A great-grandfather on my mother’s side had a loud mouth. The trait seems to run in the family.
Ivan Grodzensky – his first name was Israel before he Russified it – was leading a prosperous life in Moscow in 1914 when he was overheard in a restaurant denouncing Tsar Nicholas II for involving Russia in World War I. The tsarist secret police imprisoned him, but he got out.
Four years later, Ivan was again arrested, this time at the hands of the Bolsheviks. Why? “He wasn’t considered reliable,” my relative Gary Saretzky, a cousin who is our family’s unofficial historian, told me. “Either he was sent to Siberia or he was shot immediately. He goes completely out of the picture. Millions of other unreliable Russians will suffer the same fate in the following decades.
Another great-grandfather, Barnet Ehrlich, this one on my father’s side, had a frame shop in Kishinev – then a town in the Russian province of Bessarabia, now the capital of Moldova – when in April 1903 a vicious pogrom swept through the Jewish Quarter. Gangs of gunmen looted Jewish stores, burned down Jewish homes, raped Jewish women, and murdered nearly 50 people.
Barnet spent the pogrom standing behind the door of his house with an ax to strike at the attackers, but the house was spared. The family immediately decided it was time to emigrate to the United States. As for the Russian government, its ambassador in Washington, Count Arturo Cassini, called the pogrom an example “of the peasant against the moneylender and not of the Russians against the Jews”. It’s a classic example of deploying an anti-Semitic trope to deny an anti-Semitic fact.
I thought of my ancestors a few days ago as I watched Russian Foreign Minister Sergey Lavrov give an interview to the BBC’s Steve Rosenberg. I thought of them days later watching the scenes of a Russian missile attack on a shopping mall in the Ukrainian city of Kremenchuk that left at least 18 people dead.
Lavrov’s interview was a masterclass in what Joseph Conrad once called a Russian official’s “almost sublime disregard for truth.” The Maidan Revolution of 2014, Lavrov said, was a “neo-Nazi uprising”. The Bucha massacre was a “staged tragedy”. Regarding Ukrainian civilian deaths: “I tell you that the Kyiv regime is bombing its own citizens.” Later in the interview, Lavrov admits that “Russia is not blameless” and “we are not ashamed to show who we are”.
The Russians deny hitting the mall. Falsehood is as bottomless as cruelty; each reinforces the other.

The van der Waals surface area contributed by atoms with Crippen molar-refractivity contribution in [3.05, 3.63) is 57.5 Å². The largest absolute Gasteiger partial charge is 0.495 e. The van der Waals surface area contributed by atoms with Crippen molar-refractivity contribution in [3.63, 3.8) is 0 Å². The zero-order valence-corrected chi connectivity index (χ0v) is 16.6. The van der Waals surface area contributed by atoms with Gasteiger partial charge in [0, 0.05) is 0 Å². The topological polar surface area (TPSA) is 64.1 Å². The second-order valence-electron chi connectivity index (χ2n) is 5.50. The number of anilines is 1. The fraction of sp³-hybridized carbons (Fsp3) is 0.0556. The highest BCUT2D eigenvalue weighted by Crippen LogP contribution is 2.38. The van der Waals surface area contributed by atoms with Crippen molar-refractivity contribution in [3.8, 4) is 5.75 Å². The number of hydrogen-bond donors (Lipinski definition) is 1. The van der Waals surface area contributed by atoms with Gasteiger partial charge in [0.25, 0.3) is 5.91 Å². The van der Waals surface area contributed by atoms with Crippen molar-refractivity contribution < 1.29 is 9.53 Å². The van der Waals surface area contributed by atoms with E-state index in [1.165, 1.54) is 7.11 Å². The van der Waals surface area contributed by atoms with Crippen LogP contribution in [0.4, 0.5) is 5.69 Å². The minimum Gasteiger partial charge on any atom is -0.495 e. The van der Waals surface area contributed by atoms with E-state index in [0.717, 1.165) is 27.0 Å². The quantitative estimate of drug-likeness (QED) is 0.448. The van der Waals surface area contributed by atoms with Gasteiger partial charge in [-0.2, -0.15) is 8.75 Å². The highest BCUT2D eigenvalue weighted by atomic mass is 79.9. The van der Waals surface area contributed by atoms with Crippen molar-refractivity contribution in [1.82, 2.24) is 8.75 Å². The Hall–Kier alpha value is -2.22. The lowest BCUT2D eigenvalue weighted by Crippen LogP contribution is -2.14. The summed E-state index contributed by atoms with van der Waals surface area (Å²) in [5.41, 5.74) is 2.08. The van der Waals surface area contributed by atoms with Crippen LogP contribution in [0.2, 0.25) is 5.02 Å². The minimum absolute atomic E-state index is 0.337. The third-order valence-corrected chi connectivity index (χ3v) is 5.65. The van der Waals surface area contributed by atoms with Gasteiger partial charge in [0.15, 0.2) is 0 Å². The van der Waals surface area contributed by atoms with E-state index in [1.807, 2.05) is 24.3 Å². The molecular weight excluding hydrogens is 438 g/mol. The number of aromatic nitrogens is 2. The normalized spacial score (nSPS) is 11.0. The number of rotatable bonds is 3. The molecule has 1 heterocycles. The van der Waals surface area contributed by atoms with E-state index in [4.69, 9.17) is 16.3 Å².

After Ivan was kidnapped for the second time, his wife, Xenia, found a way to escape from Moscow with her four children, gold coins hidden in a seam of her dress. They reached the Latvian port of Libau, moved west to Berlin in the 1920s, and fled again to Italy after the Nazis came to power. One of my mother’s earliest memories, besides the Allied bombing of Milan, is of being hidden under a nun’s habit for reasons she didn’t understand.
My mother and grandmother came to the United States after the war, penniless, as displaced persons. With only one exception that I know of, the parents who remained in Latvia were murdered during the Holocaust.
Barnet and his family arrived on Ellis Island in 1906. He found employment at the Brooklyn Navy Yard for $8 a week. For them, there would be no more pogroms. Jews who failed to get out of Kishinev in time would not be so lucky.
I tell these family stories not because they are unique but because they are common.
The exhausted faces you see on Ukrainian women and children crossing from other parts of Europe; the anguished faces of Ukrainians recovering from wounds sustained in indiscriminate Russian fire; the sunken faces of Ukrainians who survived Russian captivity in filthy cellars – these are not the faces of foreigners. For tens of millions of relatively recent immigrant Americans, these are the faces of our parents or grandparents. This is true whether their roots are in Russia, Vietnam, Ethiopia, Iran or Venezuela.
America’s concern for Ukraine is now clearly waning. The war drags on, Kyiv is not winning, and the United States is in turmoil over Supreme Court rulings, January 6 committee hearings, inflation, a potential recession. Problems: we have them.
But to understand the stakes of this war, it is useful to personalize them. Ukraine’s fight is not just about its own freedom. To use a phrase from “Fiddler on the Roof”, it is a question of keeping the Tsar “away from us”.
It’s also a reminder of what we struggle to keep in our homes. A nation that welcomes immigrants, especially the poor. A nation in which it is safe to speak our thoughts out loud. A nation that respects the rule of law. A nation whose leaders – current or former – cannot simply get away with an “almost sublime disregard for the truth”. A nation that keeps the faith with those who fight for freedom abroad. A nation that will not stand still when freedoms slip away at home.
Happy 4th of July.